This Sunday, I spent my entire afternoon in the Saybrook courtyard enjoying the sunshine with friends. A friend of a friend joined my roommates and me, and our conversation naturally turned to the topical subject of senior theses. She, a humanities major, told me about her paper on women nature writers in modern America. She reciprocated my interest and let me drag her through the valley of my biomedical engineering research project. As always, I became animated, so happy to have a listening, nonscience major interested in my studies.
There are not enough conversations like this.
During senior year, most of us do some sort of capstone project — a written thesis, a project in a lab, a culminating artistic performance or gallery show. After submitting our papers and presenting to our advisors, the hours of work, of reflection, of effort, all comes screeching to a halt. But knowledge is not meant to be processed like this. While I won’t try to tackle the Shelly Kagan-esque question of the purpose and value of learning, I can say with certainty that we do not learn simply for the sake of generating a finite output. The value of learning becomes apparent when we share our knowledge.
Last week, I attended my first Mellon Forum. I went to support one of my best friends, a fellow biomedical engineering major in Calhoun. I was expecting a serious evening of academic presentations; I left completely overwhelmed by the experience.
The vast majority of us here love to learn. We spend so much of our time here learning and reflecting on our materials, yet there are so few opportunities for us to share our knowledge in an organic setting. We don’t get excited about writing a paper for the sake of turning it in and getting a grade; we don’t get amped up firing off a reading response before heading to Toad’s on a Wednesday night; we don’t get satisfaction from feigning interest in forced pseudo-intellectual discourse in section.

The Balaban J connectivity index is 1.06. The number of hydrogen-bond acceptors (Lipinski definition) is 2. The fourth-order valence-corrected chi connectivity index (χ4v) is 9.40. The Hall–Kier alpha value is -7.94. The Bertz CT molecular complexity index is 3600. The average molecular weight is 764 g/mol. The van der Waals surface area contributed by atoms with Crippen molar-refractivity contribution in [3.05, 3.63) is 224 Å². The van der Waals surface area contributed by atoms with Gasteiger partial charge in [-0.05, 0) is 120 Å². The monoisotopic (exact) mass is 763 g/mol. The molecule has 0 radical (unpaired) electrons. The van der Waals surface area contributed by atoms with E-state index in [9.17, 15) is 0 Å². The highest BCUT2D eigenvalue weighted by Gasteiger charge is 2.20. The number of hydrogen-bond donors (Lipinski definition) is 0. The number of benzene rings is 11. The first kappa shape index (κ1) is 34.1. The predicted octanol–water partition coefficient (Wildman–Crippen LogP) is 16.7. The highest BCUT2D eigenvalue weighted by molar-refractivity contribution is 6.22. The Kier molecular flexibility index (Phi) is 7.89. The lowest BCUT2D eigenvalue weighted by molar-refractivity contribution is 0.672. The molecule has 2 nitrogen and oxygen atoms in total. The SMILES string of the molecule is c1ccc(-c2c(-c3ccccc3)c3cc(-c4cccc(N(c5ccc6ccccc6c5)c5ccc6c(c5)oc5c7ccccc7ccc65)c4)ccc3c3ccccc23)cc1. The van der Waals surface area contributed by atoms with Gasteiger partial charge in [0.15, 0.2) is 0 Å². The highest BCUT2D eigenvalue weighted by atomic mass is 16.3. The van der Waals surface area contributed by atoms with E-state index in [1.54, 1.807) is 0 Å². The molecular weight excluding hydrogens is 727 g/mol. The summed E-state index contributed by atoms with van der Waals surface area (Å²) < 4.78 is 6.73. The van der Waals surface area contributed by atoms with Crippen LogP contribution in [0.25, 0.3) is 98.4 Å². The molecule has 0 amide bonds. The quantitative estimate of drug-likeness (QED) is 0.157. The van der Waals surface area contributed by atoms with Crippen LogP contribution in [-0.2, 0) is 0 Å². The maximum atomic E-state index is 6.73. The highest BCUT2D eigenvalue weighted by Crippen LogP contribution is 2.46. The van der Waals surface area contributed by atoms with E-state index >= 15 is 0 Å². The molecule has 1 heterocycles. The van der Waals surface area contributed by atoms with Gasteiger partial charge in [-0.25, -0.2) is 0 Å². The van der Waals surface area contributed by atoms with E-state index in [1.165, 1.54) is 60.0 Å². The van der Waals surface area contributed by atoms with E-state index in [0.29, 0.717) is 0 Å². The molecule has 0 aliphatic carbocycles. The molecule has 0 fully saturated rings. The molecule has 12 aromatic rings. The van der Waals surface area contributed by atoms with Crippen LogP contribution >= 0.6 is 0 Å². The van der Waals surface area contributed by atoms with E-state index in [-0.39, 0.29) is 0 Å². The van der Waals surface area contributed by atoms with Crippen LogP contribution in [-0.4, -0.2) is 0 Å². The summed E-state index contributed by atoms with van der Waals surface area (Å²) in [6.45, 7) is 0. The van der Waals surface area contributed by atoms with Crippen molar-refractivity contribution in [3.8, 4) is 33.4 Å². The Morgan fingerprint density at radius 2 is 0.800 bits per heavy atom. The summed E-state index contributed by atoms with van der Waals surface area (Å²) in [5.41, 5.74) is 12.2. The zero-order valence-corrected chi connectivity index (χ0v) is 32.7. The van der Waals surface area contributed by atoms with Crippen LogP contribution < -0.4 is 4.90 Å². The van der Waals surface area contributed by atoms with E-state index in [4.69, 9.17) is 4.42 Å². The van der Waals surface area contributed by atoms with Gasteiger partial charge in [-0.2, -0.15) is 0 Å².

As I saw that night at the Mellon Forum, we are desperate to share our knowledge with each other. I was almost moved to tears as the third speaker finished his presentation. His friends, smiling and eager, asked engaging questions and clapped enthusiastically. My own friend was still glowing more than thirty minutes after her talk (perhaps partially due to the red wine served during the evening). I learned more from the three seniors presenting tonight than I did in my four classes today.
The Mellon Forum program is somewhat of a hidden gem, tucked away in boring language in emails from our administrators. While different in each residential college, its main structure and purpose is consistent: As explained by the Pierson Master, “Designed to foster stimulating intellectual exchange and participation in a community of scholars, the Mellon Forums take the form of meetings over dinner and dessert where participating seniors have the opportunity to present the results of their research projects.” My experience in Calhoun was just this: several friends sharing their biggest projects and ideas in a collegial, fun and social setting.
Unfortunately, Mellon Forums are not part of the typical senior’s experience. In certain colleges, you must apply at the beginning of your senior year to even attend the forums. Going into senior year, I thought you had to be a Mellon Grant recipient to present; once I realized my mistake, all the spots in Pierson were filled.
For the underclassmen reading this, I strongly encourage you to pursue the opportunity to present at a Mellon Forum your senior year. For the rest of the seniors, next Sunday, do as I did today: Grab a six-pack, your sunglasses and a few friends, head to the nearest courtyard, backyard, sculpture garden or park, and just talk about your theses. Ask each other questions, pay attention, and soak up the incredible wisdom of your peers. After four years of classes and papers and research and exams, we are practically exploding with knowledge that is much better shared. Let yours out and absorb all that comes back.
Kimberly Goldstein is a senior in Pierson College. Contact her at email@example.com.